Players will be visiting most but not all of the story cards, and once they have been to 10 the game is over. At the end of the game players will “score up” to see if they made enough of an impact via their decisions. There is a ranking system after the game ends to judge your performance against. Each gives a slight variation to how well your attempts at saving the life went, and it is not guaranteed to be saved. I often find these cards are a little uninspiring – being just a couple of sentences different between the endings. This being said this is followed by the best element of Undo the solution card.
During play there is an odd feeling of not knowing the impact or an outcome of your changes. It is slightly frustrating while playing as you long to know more before you next make a decision. Alas, all you are given is a number, be it positive, negative or neutral. The solution card not only says which decisions were the most important ones it gives the story based reasons why. It then goes above and beyond this by further adding details to the storyline. Once finished this flurry of details appeased our appetite for what happened for the level we were invested in the events. Though it didn’t stop us flipping the remaining clues and events we didn’t use to find out everything.
Some may be put off by the theming of the Undo series, as they all start with a death in one form or another. This does impact the way you play though, as to some extent there is a life at stake. If you spend the time to invest into the narrative, discussing the options, then you will get sucked in. It is an immersive experience that could be easily broken though. Players could simply race through picking arbitrarily or whichever sounds the coolest, but if the players do this they’ll miss what Undo is all about.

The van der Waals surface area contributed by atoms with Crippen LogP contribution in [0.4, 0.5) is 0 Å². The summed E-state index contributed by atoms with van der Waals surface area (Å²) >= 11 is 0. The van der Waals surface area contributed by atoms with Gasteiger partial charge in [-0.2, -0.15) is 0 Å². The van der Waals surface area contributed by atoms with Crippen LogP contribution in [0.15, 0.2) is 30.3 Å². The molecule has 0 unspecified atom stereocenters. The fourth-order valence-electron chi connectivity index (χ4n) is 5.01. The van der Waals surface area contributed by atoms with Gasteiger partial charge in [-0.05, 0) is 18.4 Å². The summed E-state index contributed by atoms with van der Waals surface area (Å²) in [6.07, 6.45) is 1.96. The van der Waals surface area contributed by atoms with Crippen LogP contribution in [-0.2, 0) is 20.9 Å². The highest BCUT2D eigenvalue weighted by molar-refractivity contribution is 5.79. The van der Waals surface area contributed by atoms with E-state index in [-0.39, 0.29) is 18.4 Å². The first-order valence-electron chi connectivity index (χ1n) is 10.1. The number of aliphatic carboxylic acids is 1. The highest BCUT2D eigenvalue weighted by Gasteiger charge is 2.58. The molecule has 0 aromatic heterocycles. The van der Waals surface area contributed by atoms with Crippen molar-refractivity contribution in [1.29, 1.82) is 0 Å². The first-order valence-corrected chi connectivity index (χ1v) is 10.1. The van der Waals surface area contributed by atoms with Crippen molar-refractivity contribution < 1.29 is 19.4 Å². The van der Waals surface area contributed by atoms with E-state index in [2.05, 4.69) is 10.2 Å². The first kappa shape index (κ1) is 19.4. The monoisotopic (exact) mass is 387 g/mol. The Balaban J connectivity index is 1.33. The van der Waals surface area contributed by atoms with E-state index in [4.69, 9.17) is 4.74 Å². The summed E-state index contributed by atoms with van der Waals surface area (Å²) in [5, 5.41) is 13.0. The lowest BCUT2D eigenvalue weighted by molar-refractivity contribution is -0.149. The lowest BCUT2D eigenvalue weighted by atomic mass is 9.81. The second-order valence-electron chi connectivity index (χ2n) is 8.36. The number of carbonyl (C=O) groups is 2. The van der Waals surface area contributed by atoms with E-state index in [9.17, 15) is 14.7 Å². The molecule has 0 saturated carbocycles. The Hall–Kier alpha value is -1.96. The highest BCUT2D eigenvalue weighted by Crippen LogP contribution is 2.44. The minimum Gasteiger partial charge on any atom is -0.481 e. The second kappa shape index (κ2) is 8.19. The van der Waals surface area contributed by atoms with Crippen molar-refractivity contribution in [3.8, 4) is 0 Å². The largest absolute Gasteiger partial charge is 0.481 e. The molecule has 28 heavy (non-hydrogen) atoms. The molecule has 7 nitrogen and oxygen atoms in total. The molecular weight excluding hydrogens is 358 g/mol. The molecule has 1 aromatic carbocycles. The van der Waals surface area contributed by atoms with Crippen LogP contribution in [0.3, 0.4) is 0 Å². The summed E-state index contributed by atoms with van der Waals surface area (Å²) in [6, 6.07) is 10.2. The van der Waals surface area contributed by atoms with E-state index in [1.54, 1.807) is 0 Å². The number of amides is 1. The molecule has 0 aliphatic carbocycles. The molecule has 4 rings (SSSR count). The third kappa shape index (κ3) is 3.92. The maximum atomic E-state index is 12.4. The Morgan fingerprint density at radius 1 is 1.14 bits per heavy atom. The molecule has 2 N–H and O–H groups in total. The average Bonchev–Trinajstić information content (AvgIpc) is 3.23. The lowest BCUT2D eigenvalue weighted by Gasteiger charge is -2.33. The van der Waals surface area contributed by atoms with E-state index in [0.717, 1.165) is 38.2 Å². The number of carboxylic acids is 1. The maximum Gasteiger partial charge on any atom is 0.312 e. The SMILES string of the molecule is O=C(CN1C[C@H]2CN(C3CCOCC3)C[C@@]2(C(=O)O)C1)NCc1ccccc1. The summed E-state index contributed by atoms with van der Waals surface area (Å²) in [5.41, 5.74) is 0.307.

Pegasus suggests at the end of the story stage it is possible to pack up Undo and put it on the shelf for a while before retrying if you failed to succeed. Whilst this may be the case it might not work for everyone. I have a “great” habit of remembering pointless facts and numbers, so remembering a number or decision made in a story would most probably stick in my mind. If you are like this it is certainly a one playthrough. Most would probably fall into this camp at least somewhat, plus the storyline won’t have the same impact the second time you progress through it – whether you had skipped the solution card or not.
The journey is structured as you can only go back to specific events, yet it feels like you have ample choice. Even towards the end when less locations are available decisions are just as important. All of a sudden it starts to become as much of a choice of where not to go as where to go. Each time a new story card is flipped one of the time cards must be discarded so three locations will be left tantalisingly unflipped – adding to the mystery of what exactly has happened right up until the end.
Through only a small deck of cards and limited components Undo Cherry Blossom Festival manages to start and more importantly develop the story of a life. This is all wrapped up with player decisions, with the chance to save that life within reach. There are interesting twists that make the man’s life one you want to know more about and get invested. Sometimes a choice might not show itself as important until later on details are learnt, again making you always want to know more. Yes, player could get to the choices and randomly pick and move on – though this would be wasting the potential of the title. Undo Cherry Blossom Festival is a game that the more you put in the more you’ll get out. It is on the edge of what is considered a game not an activity, yet is definitely something to experience.
[Editor’s Note: Undo Cherry Blossom Festival was provided to us by Pegasus at UKGE 2019 for the review.]